What about the Zamzamers who were taken to internment camps? Many of the women and children were part of eventual prisoner exchange programs.

Men prisoners were less fortunate. They spent the duration of the War in camps, near starvation, enduring extreme hardships, yet finding ways to be helpful. After the war's end and being set free from internment, many continued to serve mankind.

Here is the story of tobacconist Ned Laughinghouse who was a prisoner aboard the raider for only eleven days before his tragic death.

Another unique prisoner was Frank Vicovari, also severely wounded in the shelling. He attended the first reunion of survivors in 1991.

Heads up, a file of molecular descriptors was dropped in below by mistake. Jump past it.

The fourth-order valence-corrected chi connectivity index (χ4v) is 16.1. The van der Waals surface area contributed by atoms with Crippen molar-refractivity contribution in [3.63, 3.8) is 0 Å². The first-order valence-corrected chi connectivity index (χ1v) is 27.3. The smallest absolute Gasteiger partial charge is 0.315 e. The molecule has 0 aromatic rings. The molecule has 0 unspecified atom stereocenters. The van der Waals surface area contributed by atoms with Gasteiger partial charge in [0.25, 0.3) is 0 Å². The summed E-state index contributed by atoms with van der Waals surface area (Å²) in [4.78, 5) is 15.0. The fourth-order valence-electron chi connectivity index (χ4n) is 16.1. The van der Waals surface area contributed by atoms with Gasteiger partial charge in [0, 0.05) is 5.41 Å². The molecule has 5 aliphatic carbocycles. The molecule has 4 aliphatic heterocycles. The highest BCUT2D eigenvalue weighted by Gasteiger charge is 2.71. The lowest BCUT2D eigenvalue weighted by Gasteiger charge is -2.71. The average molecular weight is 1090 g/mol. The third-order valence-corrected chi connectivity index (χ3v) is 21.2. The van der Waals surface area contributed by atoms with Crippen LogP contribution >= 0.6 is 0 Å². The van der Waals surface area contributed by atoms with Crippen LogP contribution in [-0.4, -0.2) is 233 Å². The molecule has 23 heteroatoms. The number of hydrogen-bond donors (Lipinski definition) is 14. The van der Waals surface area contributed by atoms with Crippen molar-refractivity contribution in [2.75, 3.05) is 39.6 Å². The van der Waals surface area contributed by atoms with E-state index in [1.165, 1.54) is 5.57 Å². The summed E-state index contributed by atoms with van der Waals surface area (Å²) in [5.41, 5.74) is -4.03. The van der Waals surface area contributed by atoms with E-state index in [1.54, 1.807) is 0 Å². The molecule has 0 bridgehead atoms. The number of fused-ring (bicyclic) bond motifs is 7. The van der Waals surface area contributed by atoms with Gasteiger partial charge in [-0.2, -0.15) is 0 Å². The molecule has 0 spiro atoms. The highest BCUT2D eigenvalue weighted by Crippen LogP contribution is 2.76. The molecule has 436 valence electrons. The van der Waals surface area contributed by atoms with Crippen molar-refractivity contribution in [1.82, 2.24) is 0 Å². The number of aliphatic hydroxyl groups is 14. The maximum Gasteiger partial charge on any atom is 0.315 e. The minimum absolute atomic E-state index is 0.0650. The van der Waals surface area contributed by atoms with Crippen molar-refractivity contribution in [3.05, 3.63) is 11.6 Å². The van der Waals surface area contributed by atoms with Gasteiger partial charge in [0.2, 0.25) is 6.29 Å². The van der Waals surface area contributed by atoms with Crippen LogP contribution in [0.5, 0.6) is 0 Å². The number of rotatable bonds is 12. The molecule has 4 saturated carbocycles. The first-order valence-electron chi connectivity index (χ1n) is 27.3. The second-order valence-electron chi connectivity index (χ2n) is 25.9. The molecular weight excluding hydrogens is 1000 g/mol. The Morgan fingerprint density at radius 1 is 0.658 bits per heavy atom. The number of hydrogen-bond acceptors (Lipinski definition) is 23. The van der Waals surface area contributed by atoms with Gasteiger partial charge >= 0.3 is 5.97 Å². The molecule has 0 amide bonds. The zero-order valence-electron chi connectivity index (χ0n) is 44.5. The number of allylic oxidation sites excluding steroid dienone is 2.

When Zamzam survivors gather there seems to be no animosity toward the Germans. In fact, survivors remember the German guards on the Dresden with genuine appreciation, and Captain Rogge of the raider is even admired.

However, it is very true that many of our survivors suffered great hardship, stress, and humiliation while in internment. We do not want to forget, nor minimize, what they went through. Their story is part of the Zamzam story.

In the spirit of applauding their courage, their strength of character, their faith, even their sense of humor, we share stories of the Zamzam passengers and crew who endured months and years in internment camps. Here are the stories and greetings of Brother George Lavalee, Peter Levitt, and Jim Russell.

More descriptions are provided in Bob Shuster’s presentation, "The Zamzam Has Been a Long Time in Sinking!"

A book by Carolyn Gossage was published in 2012 describing how seven Canadian women who were on the Zamzam accidentally became captives in Nazi Germany and were finally released in June 1942.